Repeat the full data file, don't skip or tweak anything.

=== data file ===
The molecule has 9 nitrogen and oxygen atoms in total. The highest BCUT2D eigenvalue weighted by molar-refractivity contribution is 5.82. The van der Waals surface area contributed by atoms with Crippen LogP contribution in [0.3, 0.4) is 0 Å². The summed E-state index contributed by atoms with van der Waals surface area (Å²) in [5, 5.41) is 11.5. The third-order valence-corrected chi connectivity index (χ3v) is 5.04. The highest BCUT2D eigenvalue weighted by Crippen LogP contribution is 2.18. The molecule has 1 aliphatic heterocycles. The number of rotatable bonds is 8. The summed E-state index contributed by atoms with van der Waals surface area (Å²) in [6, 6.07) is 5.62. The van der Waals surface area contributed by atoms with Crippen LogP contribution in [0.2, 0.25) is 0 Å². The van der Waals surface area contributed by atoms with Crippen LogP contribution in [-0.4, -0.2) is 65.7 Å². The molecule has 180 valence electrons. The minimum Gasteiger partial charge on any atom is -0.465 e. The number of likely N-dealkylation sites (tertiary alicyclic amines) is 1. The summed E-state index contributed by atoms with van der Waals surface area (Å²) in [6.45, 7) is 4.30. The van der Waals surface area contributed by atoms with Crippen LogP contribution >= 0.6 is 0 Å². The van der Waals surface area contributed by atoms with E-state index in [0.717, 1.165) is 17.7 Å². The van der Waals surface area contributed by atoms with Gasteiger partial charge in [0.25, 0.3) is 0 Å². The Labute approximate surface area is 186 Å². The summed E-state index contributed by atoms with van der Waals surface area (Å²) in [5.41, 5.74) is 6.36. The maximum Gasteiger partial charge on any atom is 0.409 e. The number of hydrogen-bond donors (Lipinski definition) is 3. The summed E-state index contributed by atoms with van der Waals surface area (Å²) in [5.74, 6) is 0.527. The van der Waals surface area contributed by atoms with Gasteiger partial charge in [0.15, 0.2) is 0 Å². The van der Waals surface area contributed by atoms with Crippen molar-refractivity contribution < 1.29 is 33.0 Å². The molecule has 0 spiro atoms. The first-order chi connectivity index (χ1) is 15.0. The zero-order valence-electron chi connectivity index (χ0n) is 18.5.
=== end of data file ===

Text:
The molecule has 9 nitrogen and oxygen atoms in total. The highest BCUT2D eigenvalue weighted by molar-refractivity contribution is 5.82. The van der Waals surface area contributed by atoms with Crippen LogP contribution in [0.3, 0.4) is 0 Å². The summed E-state index contributed by atoms with van der Waals surface area (Å²) in [5, 5.41) is 11.5. The third-order valence-corrected chi connectivity index (χ3v) is 5.04. The highest BCUT2D eigenvalue weighted by Crippen LogP contribution is 2.18. The molecule has 1 aliphatic heterocycles. The number of rotatable bonds is 8. The summed E-state index contributed by atoms with van der Waals surface area (Å²) in [6, 6.07) is 5.62. The van der Waals surface area contributed by atoms with Crippen LogP contribution in [0.2, 0.25) is 0 Å². The van der Waals surface area contributed by atoms with Crippen LogP contribution in [-0.4, -0.2) is 65.7 Å². The molecule has 180 valence electrons. The minimum Gasteiger partial charge on any atom is -0.465 e. The number of likely N-dealkylation sites (tertiary alicyclic amines) is 1. The summed E-state index contributed by atoms with van der Waals surface area (Å²) in [6.45, 7) is 4.30. The van der Waals surface area contributed by atoms with Crippen LogP contribution >= 0.6 is 0 Å². The van der Waals surface area contributed by atoms with E-state index in [0.717, 1.165) is 17.7 Å². The van der Waals surface area contributed by atoms with Gasteiger partial charge in [0.25, 0.3) is 0 Å². The Labute approximate surface area is 186 Å². The summed E-state index contributed by atoms with van der Waals surface area (Å²) in [5.41, 5.74) is 6.36. The maximum Gasteiger partial charge on any atom is 0.409 e. The number of hydrogen-bond donors (Lipinski definition) is 3. The summed E-state index contributed by atoms with van der Waals surface area (Å²) in [5.74, 6) is 0.527. The van der Waals surface area contributed by atoms with Gasteiger partial charge in [0.15, 0.2) is 0 Å². The van der Waals surface area contributed by atoms with Crippen molar-refractivity contribution < 1.29 is 33.0 Å². The molecule has 0 spiro atoms. The first-order chi connectivity index (χ1) is 15.0. The zero-order valence-electron chi connectivity index (χ0n) is 18.5.